The hard work invested by teachers and administrators to increase the quality and breadth of education at Denair High recently was recognized by independent evaluators with the longest accreditation any school can receive - six years.
The decision was announced in a Feb. 5 letter to Denair Principal Kara Backman from the Accrediting Commission for Schools of the Western Association of Schools and Colleges. The six-year accreditation period - instead of a shorter term - is a powerful endorsement of the strides taken just in the past two years at Denair High.
"The DHS community, which consisted of staff, students, parents and guardians, banded together to write a document over 100 pages about DHS," Backman said. "It was an 80-week process that produced a document about all of the rigorous academic and extracurricular activities we have to offer at DHS."
The WASC committee spent three days on campus last fall visiting classrooms, interviewing staff, evaluating programs and assessing the learning culture. As it does at every school, the committee was focused on asking and answering two key questions: How do you know that all students are achieving based on your schoolwide student goals and academic standards? Is the school doing everything possible to support high achievement for all its students?
Committee members found much to like at Denair. In particular, they cited these areas as strengths:
• Revitalization of School Culture: They cited the behavior and happiness of students, the decrease in the rate of student suspensions and tardiness, and the satisfaction of teachers, measured in part by lower absenteeism.
• Emphasis on Data-driven Instruction: In May, Denair High implemented a testing program from the Northwestern Evaluation Association that provides an earlier warning of students who may be falling behind in a particular subject. It is coupled with a Response to Intervention piece that provides additional academic and behavioral support to targeted students. In addition, the Pearson curriculum allows more data-driven assessment in core subjects like math and English.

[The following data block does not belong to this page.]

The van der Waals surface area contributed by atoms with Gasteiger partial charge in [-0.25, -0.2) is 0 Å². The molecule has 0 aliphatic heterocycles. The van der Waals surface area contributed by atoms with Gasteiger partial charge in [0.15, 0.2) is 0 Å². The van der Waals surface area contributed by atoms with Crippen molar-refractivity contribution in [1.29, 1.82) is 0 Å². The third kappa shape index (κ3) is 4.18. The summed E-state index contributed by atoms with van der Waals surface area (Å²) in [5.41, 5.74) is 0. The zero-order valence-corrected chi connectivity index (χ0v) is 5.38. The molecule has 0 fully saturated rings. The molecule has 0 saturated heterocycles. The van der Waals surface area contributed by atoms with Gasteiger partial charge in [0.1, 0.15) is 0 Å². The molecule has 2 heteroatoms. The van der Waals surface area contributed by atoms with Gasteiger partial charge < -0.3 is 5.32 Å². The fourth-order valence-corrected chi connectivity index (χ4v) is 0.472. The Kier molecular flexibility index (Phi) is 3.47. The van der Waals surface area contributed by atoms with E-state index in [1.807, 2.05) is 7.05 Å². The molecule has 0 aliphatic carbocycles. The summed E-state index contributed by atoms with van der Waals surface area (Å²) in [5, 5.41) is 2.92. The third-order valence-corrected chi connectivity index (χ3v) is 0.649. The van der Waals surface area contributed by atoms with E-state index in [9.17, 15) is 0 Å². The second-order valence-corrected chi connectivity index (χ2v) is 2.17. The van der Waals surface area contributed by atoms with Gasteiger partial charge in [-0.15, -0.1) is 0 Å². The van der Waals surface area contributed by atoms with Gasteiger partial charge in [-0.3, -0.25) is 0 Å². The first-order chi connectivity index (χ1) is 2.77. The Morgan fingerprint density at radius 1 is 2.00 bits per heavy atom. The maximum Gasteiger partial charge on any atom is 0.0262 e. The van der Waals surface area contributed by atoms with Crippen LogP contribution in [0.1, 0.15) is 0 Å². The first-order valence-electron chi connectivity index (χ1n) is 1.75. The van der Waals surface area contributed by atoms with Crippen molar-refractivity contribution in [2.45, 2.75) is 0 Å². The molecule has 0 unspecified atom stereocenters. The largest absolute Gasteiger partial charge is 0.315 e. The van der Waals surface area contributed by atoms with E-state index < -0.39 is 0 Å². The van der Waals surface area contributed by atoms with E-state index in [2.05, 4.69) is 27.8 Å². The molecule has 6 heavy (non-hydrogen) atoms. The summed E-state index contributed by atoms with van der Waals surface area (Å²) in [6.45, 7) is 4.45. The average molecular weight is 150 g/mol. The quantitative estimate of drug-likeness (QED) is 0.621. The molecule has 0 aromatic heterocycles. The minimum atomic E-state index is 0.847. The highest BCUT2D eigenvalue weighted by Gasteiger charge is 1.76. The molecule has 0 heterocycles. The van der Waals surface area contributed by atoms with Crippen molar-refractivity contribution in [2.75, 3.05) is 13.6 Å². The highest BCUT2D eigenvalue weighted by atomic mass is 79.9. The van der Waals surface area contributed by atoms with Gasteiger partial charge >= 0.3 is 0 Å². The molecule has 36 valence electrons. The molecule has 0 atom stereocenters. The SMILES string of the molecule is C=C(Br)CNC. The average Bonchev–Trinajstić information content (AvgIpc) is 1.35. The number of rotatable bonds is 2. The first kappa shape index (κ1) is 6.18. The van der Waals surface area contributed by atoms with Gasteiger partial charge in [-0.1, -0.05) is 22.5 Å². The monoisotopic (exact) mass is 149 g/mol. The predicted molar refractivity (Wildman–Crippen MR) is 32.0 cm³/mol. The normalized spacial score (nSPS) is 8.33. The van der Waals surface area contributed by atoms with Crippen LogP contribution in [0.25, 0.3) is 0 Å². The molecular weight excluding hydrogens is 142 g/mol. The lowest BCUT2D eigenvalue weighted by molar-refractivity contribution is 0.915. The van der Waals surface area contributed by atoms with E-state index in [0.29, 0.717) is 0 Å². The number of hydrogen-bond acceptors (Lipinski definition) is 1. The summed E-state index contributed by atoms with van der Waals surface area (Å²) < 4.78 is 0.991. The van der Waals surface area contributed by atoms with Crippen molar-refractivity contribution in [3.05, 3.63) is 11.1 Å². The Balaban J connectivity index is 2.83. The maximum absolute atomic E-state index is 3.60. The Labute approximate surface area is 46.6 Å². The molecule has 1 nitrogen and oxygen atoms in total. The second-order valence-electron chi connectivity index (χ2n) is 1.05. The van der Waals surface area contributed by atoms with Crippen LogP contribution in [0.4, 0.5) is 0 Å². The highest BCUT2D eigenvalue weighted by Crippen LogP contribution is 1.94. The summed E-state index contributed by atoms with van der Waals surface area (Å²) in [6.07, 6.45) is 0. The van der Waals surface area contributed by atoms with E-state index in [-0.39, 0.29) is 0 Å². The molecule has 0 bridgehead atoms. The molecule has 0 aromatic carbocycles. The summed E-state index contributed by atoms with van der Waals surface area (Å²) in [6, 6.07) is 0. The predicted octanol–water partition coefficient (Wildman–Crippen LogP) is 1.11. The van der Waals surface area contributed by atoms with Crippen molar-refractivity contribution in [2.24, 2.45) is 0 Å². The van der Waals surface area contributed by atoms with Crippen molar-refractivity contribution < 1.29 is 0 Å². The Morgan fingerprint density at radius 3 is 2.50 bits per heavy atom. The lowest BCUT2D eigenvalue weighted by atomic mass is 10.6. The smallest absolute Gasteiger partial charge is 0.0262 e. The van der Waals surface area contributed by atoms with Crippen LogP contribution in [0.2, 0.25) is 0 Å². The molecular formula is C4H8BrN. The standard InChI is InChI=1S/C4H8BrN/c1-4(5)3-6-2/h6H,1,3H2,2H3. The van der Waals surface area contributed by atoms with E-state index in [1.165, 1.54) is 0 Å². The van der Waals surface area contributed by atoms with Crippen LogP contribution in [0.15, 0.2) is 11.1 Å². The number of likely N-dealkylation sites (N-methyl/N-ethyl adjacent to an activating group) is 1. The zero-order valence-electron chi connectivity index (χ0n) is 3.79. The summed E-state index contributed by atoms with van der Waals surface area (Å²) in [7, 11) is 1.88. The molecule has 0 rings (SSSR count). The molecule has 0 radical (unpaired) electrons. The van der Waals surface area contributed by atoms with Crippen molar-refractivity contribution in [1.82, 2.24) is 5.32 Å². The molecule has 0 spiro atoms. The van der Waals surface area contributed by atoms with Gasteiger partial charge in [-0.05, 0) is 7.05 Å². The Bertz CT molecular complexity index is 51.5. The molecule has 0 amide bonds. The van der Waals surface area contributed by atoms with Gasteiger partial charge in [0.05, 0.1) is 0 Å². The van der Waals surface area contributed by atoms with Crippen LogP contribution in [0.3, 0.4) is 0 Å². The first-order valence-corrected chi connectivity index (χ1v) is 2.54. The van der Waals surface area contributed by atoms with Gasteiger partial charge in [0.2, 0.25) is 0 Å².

• Vision to Upgrade Technology and Blended Learning: Last year, the school added six Chrome Book carts - each with 32 computers - that can be used in classes across campus. Students also have increased access to online textbooks, reflecting emphasis on blended learning.
• Expanded CTE Program: Denair offers four Career Technical Education Pathways for its students to earn college credits - three in agriculture and the other in criminal justice. More than half the school's students take one or more of the 18 classes currently available. Backman said additional pathways could include nursing as well as hair care and cosmetology.
The WASC committee also encouraged Backman and her staff to continue to improve in these key areas:
• College Readiness: Continue to increase the availability of college-prep math and technology courses, giving students access to STEM-based careers such as engineering and computer science.
• Curriculum and Instruction: Administration should continue with their plans to adopt new curriculum that encourages collaborative student work, less teacher talk/more student voice, academic discourse and more depth of knowledge questioning of students by teachers. Depth of Knowledge 3&4 questioning. These efforts should be coordinated with the districtwide efforts toward vertical alignment.
• Staff Stability and Retention: Stability among staff and administration is recognized as one of the keys to consistent programming and improving student outcomes.
• Technology Development: Like all schools, Denair High is advised to develop one-, three- and five-year plans to better integrate all facets technology in the classroom.
• Academic Proficiency: Use data-driven metrics to evaluate student achievement and the effectiveness of teacher training.
Backman said the WASC evaluation - while always stressful for her and her staff - provided important feedback and validation about the success of the steps implemented in the past two years at Denair High. She also views it as a springboard to continued improvement.
"It is an honor to receive a six-year WASC accreditation with a one-day, mid-cycle review," she said. "I am proud to be a part of this community and team."